Employers recognize that you are focused on your class work and getting good grades during your college years. However, after graduating you need to stand out from the crowd. Here are five tips to bulk up on your job skills and other knowledge that will grab the attention of a prospective conservation employer.

Do an extracurricular activity.

1. One way to stand out is to do an extracurricular activity or two that highlights your interest in the sciences. According to David Buggs, Chief Diversity and Inclusion Officer for the Texas Parks and Wildlife Department, “prospective employers are impressed when an applicant has accomplished something that is in addition to their class work.” While doing something extra requires time and energy on your part, there are opportunities to do field work or research; to participate in science events held at your university; to make a presentation on a topic that is conservation-related; or to join an environmental club. By doing these types of activities you show interest and dedication to the sciences, and set yourself apart from your peers when applying for jobs or internships.

2. Learn how to apply your skills.
You are more marketable if you have practice putting what you have learned in college in a work environment. Employers want to hire college graduates that know how to put what they have learned into action. Internships and practicums are excellent ways to acquire the hands on experience that bolsters your resume. Volunteering during the year or summer to do field work or research can also provide meaningful experience. In addition, many schools offer chances to develop relevant abilities through on-campus activities. Often overlooked by science majors is practicing their communication skills. Every employer, regardless of what the job they want to fill, wants to hire someone who has excellent written and verbal communication skills. So join a public speaking club or work for the college newspaper. Strong communication skills are on the top of the skills list when employers are looking at your resume. Whatever you want to do, there are always opportunities on campus and with outside organizations to apply your skills.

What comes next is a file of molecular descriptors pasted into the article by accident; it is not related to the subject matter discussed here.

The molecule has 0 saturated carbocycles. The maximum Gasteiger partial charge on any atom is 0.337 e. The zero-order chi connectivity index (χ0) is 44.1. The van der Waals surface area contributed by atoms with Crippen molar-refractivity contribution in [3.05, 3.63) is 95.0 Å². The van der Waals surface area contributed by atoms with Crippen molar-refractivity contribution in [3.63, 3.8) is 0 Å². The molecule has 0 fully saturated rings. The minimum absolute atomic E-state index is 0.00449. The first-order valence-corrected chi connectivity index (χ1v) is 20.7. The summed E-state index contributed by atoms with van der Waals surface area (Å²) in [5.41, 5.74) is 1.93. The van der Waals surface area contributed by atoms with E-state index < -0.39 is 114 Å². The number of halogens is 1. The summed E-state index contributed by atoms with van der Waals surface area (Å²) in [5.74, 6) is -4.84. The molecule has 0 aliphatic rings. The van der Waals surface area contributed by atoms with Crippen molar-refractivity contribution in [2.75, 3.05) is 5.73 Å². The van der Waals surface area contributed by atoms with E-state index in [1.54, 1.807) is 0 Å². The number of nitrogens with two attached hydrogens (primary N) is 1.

3. Get an internship.
As a college student do you ever wonder if you really know whether a conservation career is what you want to pursue, whether you have the right courses for the job market, or whether you can cut it in the working world. What better way to find out then to do an internship. Dr. Eleanor M. King, Department of Sociology and Criminology at Howard University, suggests that “getting hands on experience in a conservation organization is invaluable”. Many conservation organizations, including federal and state agencies and environmental organizations, offer internships during the school year and the summer. Not all internships are paid, but the important thing about an internship is to gain experience in your field. In addition to that experience, you will gain confidence, practice your job skills, and start networking. Even if you have an incredible GPA, or not, employers want to hire college students with work experience. They will be impressed with your resume that includes a description of what you did during your internship. So look for opportunities for an internship and make sure you are among the first to apply for the next cycle of internship applications. Also remember that you will want to update your resume to make sure that it is relevant to the internship to which you apply.

4. Market yourself.
Marketing yourself means letting prospective employers know that you exist. You can begin to make connections to the conservation field while you are still in college. Make an effort to build connections to the conservation community. Going to annual conferences held by different conservation organizations, like The Wildlife Society or Minorities in Natural Resource Conservation, or becoming involved with your local environmental clubs can help build your network in order to demonstrate your conservation expertise. Another way to market yourself is to work with a professor or environmental organization to do field work or a research project. Building relationships with professors and biologists can develop into future job opportunities and career connections.

5. Use your career center.
Like the name implies, college career centers are there to help you get ready for your career. Need to get a resume prepared, write a cover letter, or practice your interview skills, career centers have your back. Career centers also provide job-search services and host on-campus career fairs. They also know about internship opportunities and other campus related work. Taking advantage of assistance with your career can take a lot of the pressure off of you when you are starting to build a conservation career.

By following one or more of these five tips can help you land a job in the field of conservation.

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